There's a moment toward the end of Sam Mendes' Gulf War film Jarhead that perfectly and arrestingly captures the indiscriminate horrors of war. Coming upon the burned-out rubble of a caravan of Iraqi vehicles fleeing the U.S. military, Marine Lance Cpl. Anthony Swofford (Jake Gyllenhaal) and his unit walk through the charred remains of people and cars in a daze. Later, Swofford goes off to relieve himself and wanders amid the desolation, making white footprints in the blackened sand. It's a haunting and powerful image, captured beautifully by Mendes and ace cinematographer Roger Deakins. In that moment and a few others in the film's final third, Mendes evokes the horrific pointlessness of warfare in a subtle and effective way.
The rest of the time, though, he doesn't evoke much of anything, and Jarhead's overwhelming impression is one of inertness. Part of that is intentional, no doubt: In its depiction of Operations Desert Shield and Desert Storm, the film emphasizes the interminable waiting and mind-numbing boredom that plagued soldiers holding out for bureaucratic approval to wage a war that lasted only a few days. Swofford joins the Marine Corps for reasons that are never quite clear, although it might be out of a sense of duty since his father was a Vietnam vet. He ends up a scout-sniper, perfecting the ability to shoot with pinpoint accuracy across long distances, and falls in with a crew of typical war-movie types.
The two who stand out are his smart but tortured buddy Troy (Peter Sarsgaard) and Staff Sgt. Sykes (Jamie Foxx), but even they're given very little in the way of personality. Aside from a few brief glimpses at the film's outset, we never get a sense of who Swofford is or why he joined the Marines, nor do we even fully understand how the experience molded him into the person he is at the end of the film. Swofford is, for all intents, a blank slate, which is even more frustrating given that he is a real person and the film is based on his memoir.
Mendes bends over backward to be neutral, not only about the war but also about military life in general, and in doing so drains his film of much of its potential complexity. The idea that modern warfare is little more than a waiting game is a fascinating one that's worth exploring, but the nearly 90 minutes of the film that lead up to any actual combat don't do anything new to illuminate the plight of the modern soldier. Boot camp is hellish, soldiers miss their wives and girlfriends (some of whom cheat on them) and not everyone is gung ho about the war. The closest thing to a political statement comes from Lucas Black's good ol' boy soldier with a conscience, who points out that the U.S. supplied Saddam Hussein with weapons. He's promptly silenced with an admonition not to talk about politics, which could be the movie's motto, as well.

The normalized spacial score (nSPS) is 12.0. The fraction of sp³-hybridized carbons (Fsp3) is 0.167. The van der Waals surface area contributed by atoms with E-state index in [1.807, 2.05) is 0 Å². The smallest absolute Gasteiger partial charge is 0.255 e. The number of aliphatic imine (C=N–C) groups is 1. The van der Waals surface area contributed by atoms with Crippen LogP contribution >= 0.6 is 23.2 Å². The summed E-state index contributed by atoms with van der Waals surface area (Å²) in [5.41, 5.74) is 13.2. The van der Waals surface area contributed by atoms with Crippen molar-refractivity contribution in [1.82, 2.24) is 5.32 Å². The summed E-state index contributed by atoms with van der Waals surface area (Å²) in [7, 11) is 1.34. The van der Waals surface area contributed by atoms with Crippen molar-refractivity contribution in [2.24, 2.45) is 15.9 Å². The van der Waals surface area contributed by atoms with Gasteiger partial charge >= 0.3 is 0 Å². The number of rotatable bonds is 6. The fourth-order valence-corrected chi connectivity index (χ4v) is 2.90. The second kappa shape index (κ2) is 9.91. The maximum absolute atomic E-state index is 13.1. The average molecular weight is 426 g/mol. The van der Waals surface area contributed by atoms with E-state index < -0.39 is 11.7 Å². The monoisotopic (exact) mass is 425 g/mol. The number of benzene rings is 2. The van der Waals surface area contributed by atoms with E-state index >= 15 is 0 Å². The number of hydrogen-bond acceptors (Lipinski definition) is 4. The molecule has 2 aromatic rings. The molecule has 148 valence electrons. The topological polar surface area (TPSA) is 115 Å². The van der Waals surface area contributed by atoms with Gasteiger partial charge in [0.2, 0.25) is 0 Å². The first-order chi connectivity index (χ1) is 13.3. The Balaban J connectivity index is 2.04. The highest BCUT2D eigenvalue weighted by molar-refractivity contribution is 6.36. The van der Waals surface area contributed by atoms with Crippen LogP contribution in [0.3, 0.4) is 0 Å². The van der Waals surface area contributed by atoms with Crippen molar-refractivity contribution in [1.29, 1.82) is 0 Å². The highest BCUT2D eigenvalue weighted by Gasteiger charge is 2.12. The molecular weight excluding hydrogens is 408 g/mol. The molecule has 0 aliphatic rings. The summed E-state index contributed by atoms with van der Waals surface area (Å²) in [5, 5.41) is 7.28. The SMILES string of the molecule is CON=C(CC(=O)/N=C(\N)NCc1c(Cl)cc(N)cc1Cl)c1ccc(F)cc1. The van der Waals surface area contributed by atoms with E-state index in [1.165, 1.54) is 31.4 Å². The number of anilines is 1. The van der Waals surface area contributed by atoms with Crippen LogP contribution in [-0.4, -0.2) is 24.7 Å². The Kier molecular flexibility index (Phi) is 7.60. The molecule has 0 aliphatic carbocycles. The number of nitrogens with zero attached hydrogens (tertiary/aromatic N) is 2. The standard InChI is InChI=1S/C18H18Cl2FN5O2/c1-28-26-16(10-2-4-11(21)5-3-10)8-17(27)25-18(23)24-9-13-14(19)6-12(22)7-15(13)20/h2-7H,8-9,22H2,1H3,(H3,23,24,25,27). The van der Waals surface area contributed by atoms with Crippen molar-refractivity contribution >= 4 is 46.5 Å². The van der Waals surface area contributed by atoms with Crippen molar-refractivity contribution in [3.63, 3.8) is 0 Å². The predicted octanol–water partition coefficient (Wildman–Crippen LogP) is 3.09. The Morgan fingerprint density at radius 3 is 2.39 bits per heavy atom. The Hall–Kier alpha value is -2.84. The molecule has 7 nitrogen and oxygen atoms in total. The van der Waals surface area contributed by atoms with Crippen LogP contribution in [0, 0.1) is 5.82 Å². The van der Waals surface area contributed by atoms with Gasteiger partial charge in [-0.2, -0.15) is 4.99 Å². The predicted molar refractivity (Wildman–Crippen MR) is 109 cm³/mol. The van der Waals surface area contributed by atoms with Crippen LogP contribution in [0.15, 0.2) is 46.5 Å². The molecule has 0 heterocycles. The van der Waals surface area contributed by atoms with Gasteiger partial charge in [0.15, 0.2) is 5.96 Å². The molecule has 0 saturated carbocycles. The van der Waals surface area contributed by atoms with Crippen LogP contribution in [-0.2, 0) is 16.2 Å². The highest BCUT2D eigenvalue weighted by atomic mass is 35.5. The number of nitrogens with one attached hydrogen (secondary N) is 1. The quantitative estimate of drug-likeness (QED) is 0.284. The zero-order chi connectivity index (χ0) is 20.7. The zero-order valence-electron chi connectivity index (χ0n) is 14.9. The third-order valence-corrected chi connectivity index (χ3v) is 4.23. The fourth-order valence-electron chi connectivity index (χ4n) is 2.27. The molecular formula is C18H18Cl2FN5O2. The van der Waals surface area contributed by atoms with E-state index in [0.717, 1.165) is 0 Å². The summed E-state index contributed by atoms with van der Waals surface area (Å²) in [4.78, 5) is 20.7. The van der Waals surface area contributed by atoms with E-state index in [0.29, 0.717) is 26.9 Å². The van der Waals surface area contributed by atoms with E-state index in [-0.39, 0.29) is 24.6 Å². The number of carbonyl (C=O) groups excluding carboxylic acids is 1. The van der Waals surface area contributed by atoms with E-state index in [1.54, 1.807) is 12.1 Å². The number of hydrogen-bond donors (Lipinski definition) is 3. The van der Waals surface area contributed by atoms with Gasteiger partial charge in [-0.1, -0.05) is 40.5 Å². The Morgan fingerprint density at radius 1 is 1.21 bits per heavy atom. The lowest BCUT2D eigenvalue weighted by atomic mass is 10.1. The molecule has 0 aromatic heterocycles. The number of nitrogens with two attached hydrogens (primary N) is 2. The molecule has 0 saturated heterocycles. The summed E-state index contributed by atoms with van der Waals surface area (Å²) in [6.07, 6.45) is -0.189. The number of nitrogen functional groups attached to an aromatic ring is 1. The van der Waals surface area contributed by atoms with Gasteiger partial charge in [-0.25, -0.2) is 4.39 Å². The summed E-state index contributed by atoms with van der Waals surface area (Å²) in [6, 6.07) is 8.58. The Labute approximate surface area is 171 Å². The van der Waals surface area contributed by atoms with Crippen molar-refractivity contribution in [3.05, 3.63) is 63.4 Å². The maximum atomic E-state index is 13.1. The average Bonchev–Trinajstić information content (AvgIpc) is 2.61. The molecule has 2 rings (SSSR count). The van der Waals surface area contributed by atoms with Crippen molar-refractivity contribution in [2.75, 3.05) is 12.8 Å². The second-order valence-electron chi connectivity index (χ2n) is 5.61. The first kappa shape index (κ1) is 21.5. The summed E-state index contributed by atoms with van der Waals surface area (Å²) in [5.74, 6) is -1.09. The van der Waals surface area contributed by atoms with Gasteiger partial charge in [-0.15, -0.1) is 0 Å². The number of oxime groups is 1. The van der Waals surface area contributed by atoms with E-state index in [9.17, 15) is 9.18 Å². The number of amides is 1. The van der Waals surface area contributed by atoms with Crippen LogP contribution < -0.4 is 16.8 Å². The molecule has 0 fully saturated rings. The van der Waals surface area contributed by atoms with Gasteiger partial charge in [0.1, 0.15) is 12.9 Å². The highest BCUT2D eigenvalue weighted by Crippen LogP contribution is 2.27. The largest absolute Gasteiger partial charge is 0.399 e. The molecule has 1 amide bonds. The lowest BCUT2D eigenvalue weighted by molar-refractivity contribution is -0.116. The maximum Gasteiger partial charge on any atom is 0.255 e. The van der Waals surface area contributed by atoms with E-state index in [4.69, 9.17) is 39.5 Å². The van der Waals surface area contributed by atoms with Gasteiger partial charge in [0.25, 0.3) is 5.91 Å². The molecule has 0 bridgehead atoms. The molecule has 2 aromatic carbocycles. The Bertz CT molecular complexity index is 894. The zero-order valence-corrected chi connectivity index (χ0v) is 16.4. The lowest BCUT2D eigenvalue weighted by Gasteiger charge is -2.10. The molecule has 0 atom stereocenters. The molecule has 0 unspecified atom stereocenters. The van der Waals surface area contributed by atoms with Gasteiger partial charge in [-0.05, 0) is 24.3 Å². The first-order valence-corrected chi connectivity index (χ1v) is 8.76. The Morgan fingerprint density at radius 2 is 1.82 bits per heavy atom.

Most of this ground has been covered before, and more effectively, in movies ranging from Vietnam War accounts Full Metal Jacket and Apocalypse Now (which these Marines are shown appreciating in entirely the wrong spirit) to David O. Russell's far superior take on the first Gulf War, Three Kings. Unlike that film, which used the Iraq conflict as a jumping-off point to take on the hypocrisy of warfare, Jarhead never even gets to a point from which it might jump. By the time the main characters see combat, Mendes has already blown his audience's goodwill, lazily using recognizable, early '90s pop hits and war movie clichés in place of anything novel or interesting.
Given comparatively little to work with, Gyllenhaal turns in a strong performance, but it's Sarsgaard who ends up carrying the movie as a conflicted and bitter man who wants nothing more than to be a soldier, even if he knows it's wrong for him. Since debuting with American Beauty, Mendes has been making increasingly precious movies about broad themes of American life. Jarhead is his most precious yet: a film about one of life's most primal experiences that's completely devoid of any sense of urgency.